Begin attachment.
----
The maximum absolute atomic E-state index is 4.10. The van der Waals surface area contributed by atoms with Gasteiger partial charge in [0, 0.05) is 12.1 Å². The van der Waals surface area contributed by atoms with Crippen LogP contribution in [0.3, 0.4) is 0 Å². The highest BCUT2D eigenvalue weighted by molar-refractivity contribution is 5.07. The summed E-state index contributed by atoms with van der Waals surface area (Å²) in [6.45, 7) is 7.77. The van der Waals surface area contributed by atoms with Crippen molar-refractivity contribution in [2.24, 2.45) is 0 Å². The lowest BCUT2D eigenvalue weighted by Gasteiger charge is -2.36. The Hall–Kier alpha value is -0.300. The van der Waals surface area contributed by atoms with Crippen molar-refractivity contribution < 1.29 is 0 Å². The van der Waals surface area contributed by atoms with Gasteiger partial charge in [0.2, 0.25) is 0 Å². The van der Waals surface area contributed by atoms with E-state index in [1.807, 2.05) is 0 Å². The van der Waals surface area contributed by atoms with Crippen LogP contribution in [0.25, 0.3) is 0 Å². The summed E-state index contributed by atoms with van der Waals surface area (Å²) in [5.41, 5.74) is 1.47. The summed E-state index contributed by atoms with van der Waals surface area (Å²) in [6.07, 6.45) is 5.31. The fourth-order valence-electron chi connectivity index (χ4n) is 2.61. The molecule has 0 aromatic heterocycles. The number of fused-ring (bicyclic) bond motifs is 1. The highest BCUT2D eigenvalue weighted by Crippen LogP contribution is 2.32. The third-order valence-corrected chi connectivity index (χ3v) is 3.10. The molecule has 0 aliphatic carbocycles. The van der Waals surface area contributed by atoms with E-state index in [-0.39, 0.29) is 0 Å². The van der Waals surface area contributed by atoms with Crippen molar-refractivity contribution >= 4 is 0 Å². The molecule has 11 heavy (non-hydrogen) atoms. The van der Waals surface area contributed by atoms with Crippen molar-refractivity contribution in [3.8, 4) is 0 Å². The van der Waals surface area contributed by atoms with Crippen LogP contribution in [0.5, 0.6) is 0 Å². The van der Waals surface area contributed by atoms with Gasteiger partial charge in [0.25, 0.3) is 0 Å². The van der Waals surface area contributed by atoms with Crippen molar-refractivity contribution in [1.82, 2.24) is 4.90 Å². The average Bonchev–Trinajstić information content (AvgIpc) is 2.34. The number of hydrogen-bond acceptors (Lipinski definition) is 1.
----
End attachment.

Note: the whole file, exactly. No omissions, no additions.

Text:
The maximum absolute atomic E-state index is 4.10. The van der Waals surface area contributed by atoms with Gasteiger partial charge in [0, 0.05) is 12.1 Å². The van der Waals surface area contributed by atoms with Crippen LogP contribution in [0.3, 0.4) is 0 Å². The highest BCUT2D eigenvalue weighted by molar-refractivity contribution is 5.07. The summed E-state index contributed by atoms with van der Waals surface area (Å²) in [6.45, 7) is 7.77. The van der Waals surface area contributed by atoms with Crippen molar-refractivity contribution in [2.24, 2.45) is 0 Å². The lowest BCUT2D eigenvalue weighted by Gasteiger charge is -2.36. The Hall–Kier alpha value is -0.300. The van der Waals surface area contributed by atoms with Crippen molar-refractivity contribution < 1.29 is 0 Å². The van der Waals surface area contributed by atoms with Gasteiger partial charge in [0.2, 0.25) is 0 Å². The van der Waals surface area contributed by atoms with E-state index in [1.807, 2.05) is 0 Å². The van der Waals surface area contributed by atoms with Crippen LogP contribution in [0.25, 0.3) is 0 Å². The summed E-state index contributed by atoms with van der Waals surface area (Å²) in [5.41, 5.74) is 1.47. The summed E-state index contributed by atoms with van der Waals surface area (Å²) in [6.07, 6.45) is 5.31. The fourth-order valence-electron chi connectivity index (χ4n) is 2.61. The molecule has 0 aromatic heterocycles. The number of fused-ring (bicyclic) bond motifs is 1. The highest BCUT2D eigenvalue weighted by Crippen LogP contribution is 2.32. The third-order valence-corrected chi connectivity index (χ3v) is 3.10. The molecule has 0 aliphatic carbocycles. The van der Waals surface area contributed by atoms with E-state index in [-0.39, 0.29) is 0 Å². The van der Waals surface area contributed by atoms with Crippen molar-refractivity contribution >= 4 is 0 Å². The molecule has 11 heavy (non-hydrogen) atoms. The van der Waals surface area contributed by atoms with Crippen molar-refractivity contribution in [3.8, 4) is 0 Å². The van der Waals surface area contributed by atoms with Crippen LogP contribution in [0.5, 0.6) is 0 Å². The van der Waals surface area contributed by atoms with Gasteiger partial charge in [0.25, 0.3) is 0 Å². The van der Waals surface area contributed by atoms with Crippen molar-refractivity contribution in [1.82, 2.24) is 4.90 Å². The average Bonchev–Trinajstić information content (AvgIpc) is 2.34. The number of hydrogen-bond acceptors (Lipinski definition) is 1.